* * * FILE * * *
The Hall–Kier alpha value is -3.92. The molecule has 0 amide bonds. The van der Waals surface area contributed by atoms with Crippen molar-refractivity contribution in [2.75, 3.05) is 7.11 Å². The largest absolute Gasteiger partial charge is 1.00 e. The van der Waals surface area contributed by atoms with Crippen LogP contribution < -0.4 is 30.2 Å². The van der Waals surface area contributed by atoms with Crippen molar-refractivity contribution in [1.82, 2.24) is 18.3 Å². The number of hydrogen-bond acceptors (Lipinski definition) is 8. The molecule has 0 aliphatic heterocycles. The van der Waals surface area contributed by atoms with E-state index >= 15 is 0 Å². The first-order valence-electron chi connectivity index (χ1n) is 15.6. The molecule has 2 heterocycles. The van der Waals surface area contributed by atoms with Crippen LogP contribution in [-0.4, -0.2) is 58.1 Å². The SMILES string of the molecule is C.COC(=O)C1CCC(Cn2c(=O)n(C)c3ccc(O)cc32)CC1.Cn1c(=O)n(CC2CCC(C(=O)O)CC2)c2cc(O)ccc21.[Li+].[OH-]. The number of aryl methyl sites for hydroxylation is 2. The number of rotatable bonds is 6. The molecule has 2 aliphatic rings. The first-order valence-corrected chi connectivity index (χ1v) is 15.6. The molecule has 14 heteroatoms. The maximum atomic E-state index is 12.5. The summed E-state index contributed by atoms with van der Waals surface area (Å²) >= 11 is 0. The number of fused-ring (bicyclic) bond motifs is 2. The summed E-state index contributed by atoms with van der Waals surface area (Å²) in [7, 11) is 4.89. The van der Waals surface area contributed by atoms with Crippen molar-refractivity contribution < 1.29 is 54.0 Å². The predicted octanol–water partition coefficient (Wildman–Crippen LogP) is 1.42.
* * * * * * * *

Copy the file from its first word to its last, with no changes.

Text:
The Hall–Kier alpha value is -3.92. The molecule has 0 amide bonds. The van der Waals surface area contributed by atoms with Crippen molar-refractivity contribution in [2.75, 3.05) is 7.11 Å². The largest absolute Gasteiger partial charge is 1.00 e. The van der Waals surface area contributed by atoms with Crippen LogP contribution < -0.4 is 30.2 Å². The van der Waals surface area contributed by atoms with Crippen molar-refractivity contribution in [1.82, 2.24) is 18.3 Å². The number of hydrogen-bond acceptors (Lipinski definition) is 8. The molecule has 0 aliphatic heterocycles. The van der Waals surface area contributed by atoms with E-state index >= 15 is 0 Å². The first-order valence-electron chi connectivity index (χ1n) is 15.6. The molecule has 2 heterocycles. The van der Waals surface area contributed by atoms with Crippen LogP contribution in [-0.4, -0.2) is 58.1 Å². The SMILES string of the molecule is C.COC(=O)C1CCC(Cn2c(=O)n(C)c3ccc(O)cc32)CC1.Cn1c(=O)n(CC2CCC(C(=O)O)CC2)c2cc(O)ccc21.[Li+].[OH-]. The number of aryl methyl sites for hydroxylation is 2. The number of rotatable bonds is 6. The molecule has 2 aliphatic rings. The first-order valence-corrected chi connectivity index (χ1v) is 15.6. The molecule has 14 heteroatoms. The maximum atomic E-state index is 12.5. The summed E-state index contributed by atoms with van der Waals surface area (Å²) >= 11 is 0. The number of fused-ring (bicyclic) bond motifs is 2. The summed E-state index contributed by atoms with van der Waals surface area (Å²) in [7, 11) is 4.89. The van der Waals surface area contributed by atoms with Crippen molar-refractivity contribution < 1.29 is 54.0 Å². The predicted octanol–water partition coefficient (Wildman–Crippen LogP) is 1.42.